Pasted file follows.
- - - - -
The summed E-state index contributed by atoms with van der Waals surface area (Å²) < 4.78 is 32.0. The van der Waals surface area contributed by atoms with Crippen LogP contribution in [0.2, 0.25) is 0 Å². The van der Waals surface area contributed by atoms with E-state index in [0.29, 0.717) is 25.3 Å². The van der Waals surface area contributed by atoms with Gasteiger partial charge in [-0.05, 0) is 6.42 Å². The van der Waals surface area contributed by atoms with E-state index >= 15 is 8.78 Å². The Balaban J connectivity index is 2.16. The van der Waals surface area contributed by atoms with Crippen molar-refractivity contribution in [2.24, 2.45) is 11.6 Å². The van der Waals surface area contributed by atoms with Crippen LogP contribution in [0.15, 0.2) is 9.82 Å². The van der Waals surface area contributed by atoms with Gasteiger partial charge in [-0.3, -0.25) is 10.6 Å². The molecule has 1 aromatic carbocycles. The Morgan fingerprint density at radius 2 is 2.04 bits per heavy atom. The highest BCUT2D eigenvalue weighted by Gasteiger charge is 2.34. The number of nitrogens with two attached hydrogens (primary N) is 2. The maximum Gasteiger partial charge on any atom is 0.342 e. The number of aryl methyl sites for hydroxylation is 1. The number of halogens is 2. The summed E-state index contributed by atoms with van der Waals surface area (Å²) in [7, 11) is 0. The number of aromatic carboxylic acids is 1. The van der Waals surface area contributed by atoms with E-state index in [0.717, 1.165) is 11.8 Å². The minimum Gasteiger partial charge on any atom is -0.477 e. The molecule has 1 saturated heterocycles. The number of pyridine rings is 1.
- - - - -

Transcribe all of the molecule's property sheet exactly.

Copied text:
The summed E-state index contributed by atoms with van der Waals surface area (Å²) < 4.78 is 32.0. The van der Waals surface area contributed by atoms with Crippen LogP contribution in [0.2, 0.25) is 0 Å². The van der Waals surface area contributed by atoms with E-state index in [0.29, 0.717) is 25.3 Å². The van der Waals surface area contributed by atoms with Gasteiger partial charge in [-0.05, 0) is 6.42 Å². The van der Waals surface area contributed by atoms with E-state index >= 15 is 8.78 Å². The Balaban J connectivity index is 2.16. The van der Waals surface area contributed by atoms with Crippen molar-refractivity contribution in [2.24, 2.45) is 11.6 Å². The van der Waals surface area contributed by atoms with Crippen LogP contribution in [0.15, 0.2) is 9.82 Å². The van der Waals surface area contributed by atoms with Gasteiger partial charge in [-0.3, -0.25) is 10.6 Å². The molecule has 1 aromatic carbocycles. The Morgan fingerprint density at radius 2 is 2.04 bits per heavy atom. The highest BCUT2D eigenvalue weighted by Gasteiger charge is 2.34. The number of nitrogens with two attached hydrogens (primary N) is 2. The maximum Gasteiger partial charge on any atom is 0.342 e. The number of aryl methyl sites for hydroxylation is 1. The number of halogens is 2. The summed E-state index contributed by atoms with van der Waals surface area (Å²) in [7, 11) is 0. The number of aromatic carboxylic acids is 1. The van der Waals surface area contributed by atoms with E-state index in [0.717, 1.165) is 11.8 Å². The minimum Gasteiger partial charge on any atom is -0.477 e. The molecule has 1 saturated heterocycles. The number of pyridine rings is 1.